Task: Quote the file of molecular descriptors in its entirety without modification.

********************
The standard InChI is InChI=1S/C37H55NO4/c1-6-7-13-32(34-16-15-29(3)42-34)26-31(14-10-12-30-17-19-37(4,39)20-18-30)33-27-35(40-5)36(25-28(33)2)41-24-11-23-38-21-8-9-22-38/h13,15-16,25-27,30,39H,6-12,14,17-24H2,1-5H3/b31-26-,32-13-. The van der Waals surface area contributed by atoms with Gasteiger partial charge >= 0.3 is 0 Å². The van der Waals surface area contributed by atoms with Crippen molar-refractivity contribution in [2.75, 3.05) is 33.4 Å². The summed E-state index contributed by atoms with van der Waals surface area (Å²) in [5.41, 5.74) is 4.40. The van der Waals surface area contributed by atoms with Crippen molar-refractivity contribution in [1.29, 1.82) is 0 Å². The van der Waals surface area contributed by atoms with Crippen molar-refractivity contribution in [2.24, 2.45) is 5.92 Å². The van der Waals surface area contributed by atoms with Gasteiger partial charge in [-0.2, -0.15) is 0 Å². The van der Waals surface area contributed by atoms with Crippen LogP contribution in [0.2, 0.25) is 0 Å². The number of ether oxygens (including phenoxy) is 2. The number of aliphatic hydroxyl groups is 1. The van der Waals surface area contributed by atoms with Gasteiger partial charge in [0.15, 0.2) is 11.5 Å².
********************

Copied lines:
The standard InChI is InChI=1S/C37H55NO4/c1-6-7-13-32(34-16-15-29(3)42-34)26-31(14-10-12-30-17-19-37(4,39)20-18-30)33-27-35(40-5)36(25-28(33)2)41-24-11-23-38-21-8-9-22-38/h13,15-16,25-27,30,39H,6-12,14,17-24H2,1-5H3/b31-26-,32-13-. The van der Waals surface area contributed by atoms with Gasteiger partial charge >= 0.3 is 0 Å². The van der Waals surface area contributed by atoms with Crippen molar-refractivity contribution in [2.75, 3.05) is 33.4 Å². The summed E-state index contributed by atoms with van der Waals surface area (Å²) in [5.41, 5.74) is 4.40. The van der Waals surface area contributed by atoms with Crippen molar-refractivity contribution in [1.29, 1.82) is 0 Å². The van der Waals surface area contributed by atoms with Crippen molar-refractivity contribution in [2.24, 2.45) is 5.92 Å². The van der Waals surface area contributed by atoms with Gasteiger partial charge in [-0.2, -0.15) is 0 Å². The van der Waals surface area contributed by atoms with Crippen LogP contribution in [0.2, 0.25) is 0 Å². The number of ether oxygens (including phenoxy) is 2. The number of aliphatic hydroxyl groups is 1. The van der Waals surface area contributed by atoms with Gasteiger partial charge in [0.15, 0.2) is 11.5 Å².